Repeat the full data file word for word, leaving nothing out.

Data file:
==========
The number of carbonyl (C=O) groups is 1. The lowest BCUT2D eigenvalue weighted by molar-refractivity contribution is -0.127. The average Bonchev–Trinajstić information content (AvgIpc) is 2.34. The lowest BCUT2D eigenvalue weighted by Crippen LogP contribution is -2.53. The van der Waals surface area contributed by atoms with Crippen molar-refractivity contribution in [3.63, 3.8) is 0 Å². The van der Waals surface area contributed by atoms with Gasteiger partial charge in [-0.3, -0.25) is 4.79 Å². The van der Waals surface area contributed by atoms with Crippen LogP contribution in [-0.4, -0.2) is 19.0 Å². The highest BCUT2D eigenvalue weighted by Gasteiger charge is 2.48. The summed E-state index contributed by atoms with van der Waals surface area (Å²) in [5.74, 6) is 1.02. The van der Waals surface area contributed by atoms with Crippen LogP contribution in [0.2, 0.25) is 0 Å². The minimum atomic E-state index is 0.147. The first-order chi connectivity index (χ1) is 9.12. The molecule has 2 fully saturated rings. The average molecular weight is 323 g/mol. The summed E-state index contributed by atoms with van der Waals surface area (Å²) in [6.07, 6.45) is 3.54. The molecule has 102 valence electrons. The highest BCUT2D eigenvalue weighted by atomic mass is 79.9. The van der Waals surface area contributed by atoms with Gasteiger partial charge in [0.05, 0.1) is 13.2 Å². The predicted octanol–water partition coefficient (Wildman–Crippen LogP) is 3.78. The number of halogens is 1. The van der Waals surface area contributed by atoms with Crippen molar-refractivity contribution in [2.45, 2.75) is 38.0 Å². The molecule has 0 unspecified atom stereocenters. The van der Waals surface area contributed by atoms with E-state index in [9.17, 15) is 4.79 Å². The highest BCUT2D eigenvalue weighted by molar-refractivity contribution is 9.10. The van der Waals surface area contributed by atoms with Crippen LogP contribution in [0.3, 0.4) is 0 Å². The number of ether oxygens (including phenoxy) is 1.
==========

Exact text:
The number of carbonyl (C=O) groups is 1. The lowest BCUT2D eigenvalue weighted by molar-refractivity contribution is -0.127. The average Bonchev–Trinajstić information content (AvgIpc) is 2.34. The lowest BCUT2D eigenvalue weighted by Crippen LogP contribution is -2.53. The van der Waals surface area contributed by atoms with Crippen molar-refractivity contribution in [3.63, 3.8) is 0 Å². The van der Waals surface area contributed by atoms with Gasteiger partial charge in [-0.3, -0.25) is 4.79 Å². The van der Waals surface area contributed by atoms with Crippen LogP contribution in [-0.4, -0.2) is 19.0 Å². The highest BCUT2D eigenvalue weighted by Gasteiger charge is 2.48. The summed E-state index contributed by atoms with van der Waals surface area (Å²) in [5.74, 6) is 1.02. The van der Waals surface area contributed by atoms with Crippen LogP contribution in [0.2, 0.25) is 0 Å². The minimum atomic E-state index is 0.147. The first-order chi connectivity index (χ1) is 9.12. The molecule has 2 fully saturated rings. The average molecular weight is 323 g/mol. The summed E-state index contributed by atoms with van der Waals surface area (Å²) in [6.07, 6.45) is 3.54. The molecule has 102 valence electrons. The highest BCUT2D eigenvalue weighted by atomic mass is 79.9. The van der Waals surface area contributed by atoms with Gasteiger partial charge in [0.05, 0.1) is 13.2 Å². The predicted octanol–water partition coefficient (Wildman–Crippen LogP) is 3.78. The number of halogens is 1. The van der Waals surface area contributed by atoms with Crippen molar-refractivity contribution in [2.45, 2.75) is 38.0 Å². The molecule has 0 unspecified atom stereocenters. The van der Waals surface area contributed by atoms with E-state index in [9.17, 15) is 4.79 Å². The highest BCUT2D eigenvalue weighted by molar-refractivity contribution is 9.10. The van der Waals surface area contributed by atoms with Crippen LogP contribution in [0.3, 0.4) is 0 Å². The number of ether oxygens (including phenoxy) is 1.